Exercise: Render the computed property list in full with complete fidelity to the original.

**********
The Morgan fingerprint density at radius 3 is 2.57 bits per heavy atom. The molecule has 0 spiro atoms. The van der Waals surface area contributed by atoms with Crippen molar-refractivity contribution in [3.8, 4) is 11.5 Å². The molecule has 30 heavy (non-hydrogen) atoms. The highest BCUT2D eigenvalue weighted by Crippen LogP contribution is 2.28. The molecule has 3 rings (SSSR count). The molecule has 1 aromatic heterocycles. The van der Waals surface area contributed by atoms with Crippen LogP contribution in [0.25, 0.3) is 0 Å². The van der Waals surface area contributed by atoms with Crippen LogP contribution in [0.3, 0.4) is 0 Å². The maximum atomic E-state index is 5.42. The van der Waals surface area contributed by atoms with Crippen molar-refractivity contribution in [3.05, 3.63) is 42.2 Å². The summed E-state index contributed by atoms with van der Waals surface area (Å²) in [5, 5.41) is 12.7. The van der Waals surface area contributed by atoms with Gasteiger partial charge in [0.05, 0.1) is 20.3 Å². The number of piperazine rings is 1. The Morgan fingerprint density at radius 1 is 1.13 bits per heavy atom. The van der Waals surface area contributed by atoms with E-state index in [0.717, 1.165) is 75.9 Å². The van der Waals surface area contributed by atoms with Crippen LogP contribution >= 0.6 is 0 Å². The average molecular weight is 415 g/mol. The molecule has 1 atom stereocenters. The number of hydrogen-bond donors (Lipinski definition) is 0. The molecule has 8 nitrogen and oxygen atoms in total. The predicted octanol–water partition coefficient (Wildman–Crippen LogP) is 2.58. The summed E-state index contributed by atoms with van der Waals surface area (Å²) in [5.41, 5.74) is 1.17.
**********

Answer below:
The Morgan fingerprint density at radius 3 is 2.57 bits per heavy atom. The molecule has 0 spiro atoms. The van der Waals surface area contributed by atoms with Crippen molar-refractivity contribution in [3.8, 4) is 11.5 Å². The molecule has 30 heavy (non-hydrogen) atoms. The highest BCUT2D eigenvalue weighted by Crippen LogP contribution is 2.28. The molecule has 3 rings (SSSR count). The molecule has 1 aromatic heterocycles. The van der Waals surface area contributed by atoms with Crippen LogP contribution in [0.25, 0.3) is 0 Å². The van der Waals surface area contributed by atoms with Crippen LogP contribution in [0.3, 0.4) is 0 Å². The maximum atomic E-state index is 5.42. The van der Waals surface area contributed by atoms with Crippen molar-refractivity contribution in [3.05, 3.63) is 42.2 Å². The summed E-state index contributed by atoms with van der Waals surface area (Å²) in [5, 5.41) is 12.7. The van der Waals surface area contributed by atoms with Gasteiger partial charge in [0.05, 0.1) is 20.3 Å². The number of piperazine rings is 1. The Morgan fingerprint density at radius 1 is 1.13 bits per heavy atom. The van der Waals surface area contributed by atoms with E-state index in [0.717, 1.165) is 75.9 Å². The van der Waals surface area contributed by atoms with Crippen LogP contribution >= 0.6 is 0 Å². The average molecular weight is 415 g/mol. The molecule has 1 atom stereocenters. The number of hydrogen-bond donors (Lipinski definition) is 0. The molecule has 8 nitrogen and oxygen atoms in total. The predicted octanol–water partition coefficient (Wildman–Crippen LogP) is 2.58. The summed E-state index contributed by atoms with van der Waals surface area (Å²) in [5.41, 5.74) is 1.17.